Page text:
Fly fishing in Illinois: The 21 Best Spots

Key Takeaways:

  • Illinois offers a wide range of opportunities for fly fishing, with various fish species and scenic locations to explore.
  • In Illinois, fly fishing is popular on the Kankakee River, Apple River, Fox River, Rock River, Des Plaines River, and many others.
  • The best time for fly fishing in Illinois varies by season, with spring, summer, and fall being popular times for different species.
  • Fly anglers in Illinois can target a variety of fish species, including bass, bluegill, northern pike, carp, trout, muskellunge, catfish, and more.
  • If you plan to go trout fishing in Illinois, check local rules and fishing seasons, such as the Inland Trout Stamp.
  • Many fishing locations in Illinois have site-specific opening times, and it’s essential to verify these details to plan your trips accordingly.
  • The Illinois fly fishing season offers an enjoyable experience for anglers of all levels, whether you’re looking for a quiet day or a more active fishing trip.

Top 21 Places for Fly Fishing in Illinois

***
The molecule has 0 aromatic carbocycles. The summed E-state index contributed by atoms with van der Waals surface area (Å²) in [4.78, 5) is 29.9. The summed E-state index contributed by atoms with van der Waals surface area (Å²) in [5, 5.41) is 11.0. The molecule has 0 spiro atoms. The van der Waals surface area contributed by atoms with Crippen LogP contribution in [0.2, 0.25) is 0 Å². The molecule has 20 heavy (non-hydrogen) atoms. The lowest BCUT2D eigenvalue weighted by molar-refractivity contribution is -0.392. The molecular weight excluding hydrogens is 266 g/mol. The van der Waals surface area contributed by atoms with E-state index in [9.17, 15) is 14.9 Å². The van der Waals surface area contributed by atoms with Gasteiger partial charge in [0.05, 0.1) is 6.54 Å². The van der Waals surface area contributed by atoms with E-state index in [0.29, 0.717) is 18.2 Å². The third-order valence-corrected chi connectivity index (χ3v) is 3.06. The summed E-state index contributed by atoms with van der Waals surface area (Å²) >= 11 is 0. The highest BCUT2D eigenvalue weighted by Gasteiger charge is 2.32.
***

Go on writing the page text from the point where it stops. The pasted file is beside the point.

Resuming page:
Top 21 Places for Fly Fishing in Illinois

Illinois offers plenty of opportunities for fly fishing, from the lush valleys of the Shawnee National Forest to the banks of the Rock River. Here are some of the best fly fishing spots in Illinois:

  • Kankakee River
  • Apple River
  • Fox River
  • Rock River
  • Des Plaines River
  • Pine Creek
  • Illinois River
  • Lake of the Woods
  • Kishwaukee River
  • Iroquois River
  • Ohio River
  • Wabash River
  • Spoon River
  • Silver Springs State Fish and Wildlife Area
  • Kickapoo State Recreation Area
  • Siloam Springs State Park
  • Chain O’Lakes State Park
  • Rice Lake State Fish and Wildlife Area
  • White Pines Forest State Park
  • Horsetail Lake
  • Rend Lake

Let’s take a closer look at each of these places and what they offer.

1. Kankakee River

  • In northwestern Indiana and northeastern Illinois, the Kankakee River flows for approximately 133 miles before emptying into the Illinois River.
  • This beautiful river boasts some of the best smallmouth bass fishing around, particularly in the Kankakee-Wilmington section. Cast your fly and expect to reel in some impressive 12 to 20 inch smallmouth bass.
  • The Kankakee River is accessible year-round, allowing for ample fly fishing opportunities no matter the season. You can also enjoy its stunning natural beauty while fishing, so be prepared to relax and take in the scenery.

2. Apple River

  • You’ll find the Apple River flowing through Jo Daviess County, near Stockton, Illinois.
  • Fly fishing enthusiasts in search of cool waters and bountiful trout should head straight to the Apple River. The area is excellent for catching trout and rainbows, and even the most seasoned anglers will find it rewarding and challenging.